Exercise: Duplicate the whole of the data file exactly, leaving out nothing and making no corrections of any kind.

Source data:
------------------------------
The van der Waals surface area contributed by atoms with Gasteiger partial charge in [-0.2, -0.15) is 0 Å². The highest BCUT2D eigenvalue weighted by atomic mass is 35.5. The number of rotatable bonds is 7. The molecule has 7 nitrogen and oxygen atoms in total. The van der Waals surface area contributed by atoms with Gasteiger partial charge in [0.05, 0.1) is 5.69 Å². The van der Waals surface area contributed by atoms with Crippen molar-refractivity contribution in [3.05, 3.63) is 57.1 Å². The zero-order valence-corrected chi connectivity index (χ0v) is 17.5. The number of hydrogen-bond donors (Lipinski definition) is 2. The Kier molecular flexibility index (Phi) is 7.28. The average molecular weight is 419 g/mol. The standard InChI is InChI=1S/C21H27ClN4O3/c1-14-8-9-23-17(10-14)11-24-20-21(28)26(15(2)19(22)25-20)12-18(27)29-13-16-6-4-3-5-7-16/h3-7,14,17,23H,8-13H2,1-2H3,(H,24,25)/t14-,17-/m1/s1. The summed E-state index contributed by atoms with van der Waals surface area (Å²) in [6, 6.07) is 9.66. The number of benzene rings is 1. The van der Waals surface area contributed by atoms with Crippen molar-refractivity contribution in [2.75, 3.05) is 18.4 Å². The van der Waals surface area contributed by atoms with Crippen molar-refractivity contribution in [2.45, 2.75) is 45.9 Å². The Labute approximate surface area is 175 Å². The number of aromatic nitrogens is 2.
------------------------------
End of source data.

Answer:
The van der Waals surface area contributed by atoms with Gasteiger partial charge in [-0.2, -0.15) is 0 Å². The highest BCUT2D eigenvalue weighted by atomic mass is 35.5. The number of rotatable bonds is 7. The molecule has 7 nitrogen and oxygen atoms in total. The van der Waals surface area contributed by atoms with Gasteiger partial charge in [0.05, 0.1) is 5.69 Å². The van der Waals surface area contributed by atoms with Crippen molar-refractivity contribution in [3.05, 3.63) is 57.1 Å². The zero-order valence-corrected chi connectivity index (χ0v) is 17.5. The number of hydrogen-bond donors (Lipinski definition) is 2. The Kier molecular flexibility index (Phi) is 7.28. The average molecular weight is 419 g/mol. The standard InChI is InChI=1S/C21H27ClN4O3/c1-14-8-9-23-17(10-14)11-24-20-21(28)26(15(2)19(22)25-20)12-18(27)29-13-16-6-4-3-5-7-16/h3-7,14,17,23H,8-13H2,1-2H3,(H,24,25)/t14-,17-/m1/s1. The summed E-state index contributed by atoms with van der Waals surface area (Å²) in [6, 6.07) is 9.66. The number of benzene rings is 1. The van der Waals surface area contributed by atoms with Crippen molar-refractivity contribution in [2.75, 3.05) is 18.4 Å². The van der Waals surface area contributed by atoms with Crippen molar-refractivity contribution in [2.45, 2.75) is 45.9 Å². The Labute approximate surface area is 175 Å². The number of aromatic nitrogens is 2.